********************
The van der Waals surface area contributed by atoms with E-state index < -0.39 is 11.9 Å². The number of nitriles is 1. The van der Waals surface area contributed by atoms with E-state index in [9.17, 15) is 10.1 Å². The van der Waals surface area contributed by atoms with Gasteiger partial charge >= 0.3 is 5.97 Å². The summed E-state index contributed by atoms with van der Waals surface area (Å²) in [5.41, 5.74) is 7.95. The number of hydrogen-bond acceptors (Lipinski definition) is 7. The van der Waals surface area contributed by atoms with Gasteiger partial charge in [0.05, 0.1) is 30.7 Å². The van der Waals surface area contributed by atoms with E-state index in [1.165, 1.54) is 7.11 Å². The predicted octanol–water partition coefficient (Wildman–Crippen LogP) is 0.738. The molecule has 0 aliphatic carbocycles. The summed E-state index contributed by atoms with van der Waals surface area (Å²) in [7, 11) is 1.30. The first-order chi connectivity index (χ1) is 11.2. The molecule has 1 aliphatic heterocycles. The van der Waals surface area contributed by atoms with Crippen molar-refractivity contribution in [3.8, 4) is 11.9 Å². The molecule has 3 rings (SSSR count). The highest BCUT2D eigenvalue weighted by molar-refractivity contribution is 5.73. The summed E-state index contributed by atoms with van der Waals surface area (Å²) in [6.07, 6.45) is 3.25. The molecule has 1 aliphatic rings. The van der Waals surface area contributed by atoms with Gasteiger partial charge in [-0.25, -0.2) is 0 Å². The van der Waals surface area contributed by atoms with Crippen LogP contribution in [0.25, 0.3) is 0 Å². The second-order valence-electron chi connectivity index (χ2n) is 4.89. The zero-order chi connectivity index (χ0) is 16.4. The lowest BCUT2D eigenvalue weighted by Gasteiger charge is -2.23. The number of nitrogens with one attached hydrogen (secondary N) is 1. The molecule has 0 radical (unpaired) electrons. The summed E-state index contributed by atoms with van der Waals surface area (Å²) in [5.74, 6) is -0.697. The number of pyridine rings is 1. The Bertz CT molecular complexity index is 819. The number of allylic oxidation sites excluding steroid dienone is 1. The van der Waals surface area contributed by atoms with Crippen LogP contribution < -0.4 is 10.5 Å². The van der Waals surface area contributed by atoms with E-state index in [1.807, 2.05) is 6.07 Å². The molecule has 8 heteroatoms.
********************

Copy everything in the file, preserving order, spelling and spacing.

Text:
The van der Waals surface area contributed by atoms with E-state index < -0.39 is 11.9 Å². The number of nitriles is 1. The van der Waals surface area contributed by atoms with E-state index in [9.17, 15) is 10.1 Å². The van der Waals surface area contributed by atoms with Gasteiger partial charge >= 0.3 is 5.97 Å². The summed E-state index contributed by atoms with van der Waals surface area (Å²) in [5.41, 5.74) is 7.95. The number of hydrogen-bond acceptors (Lipinski definition) is 7. The van der Waals surface area contributed by atoms with Gasteiger partial charge in [0.05, 0.1) is 30.7 Å². The van der Waals surface area contributed by atoms with E-state index in [1.165, 1.54) is 7.11 Å². The predicted octanol–water partition coefficient (Wildman–Crippen LogP) is 0.738. The molecule has 0 aliphatic carbocycles. The summed E-state index contributed by atoms with van der Waals surface area (Å²) in [7, 11) is 1.30. The first-order chi connectivity index (χ1) is 11.2. The molecule has 1 aliphatic heterocycles. The van der Waals surface area contributed by atoms with Crippen molar-refractivity contribution in [3.8, 4) is 11.9 Å². The molecule has 3 rings (SSSR count). The highest BCUT2D eigenvalue weighted by molar-refractivity contribution is 5.73. The summed E-state index contributed by atoms with van der Waals surface area (Å²) in [6.07, 6.45) is 3.25. The molecule has 1 aliphatic rings. The van der Waals surface area contributed by atoms with Gasteiger partial charge in [-0.25, -0.2) is 0 Å². The van der Waals surface area contributed by atoms with Crippen LogP contribution in [0.25, 0.3) is 0 Å². The second-order valence-electron chi connectivity index (χ2n) is 4.89. The zero-order chi connectivity index (χ0) is 16.4. The lowest BCUT2D eigenvalue weighted by Gasteiger charge is -2.23. The number of nitrogens with one attached hydrogen (secondary N) is 1. The molecule has 0 radical (unpaired) electrons. The summed E-state index contributed by atoms with van der Waals surface area (Å²) in [5.74, 6) is -0.697. The number of pyridine rings is 1. The Bertz CT molecular complexity index is 819. The number of allylic oxidation sites excluding steroid dienone is 1. The van der Waals surface area contributed by atoms with Crippen LogP contribution < -0.4 is 10.5 Å². The van der Waals surface area contributed by atoms with E-state index in [1.807, 2.05) is 6.07 Å². The molecule has 8 heteroatoms.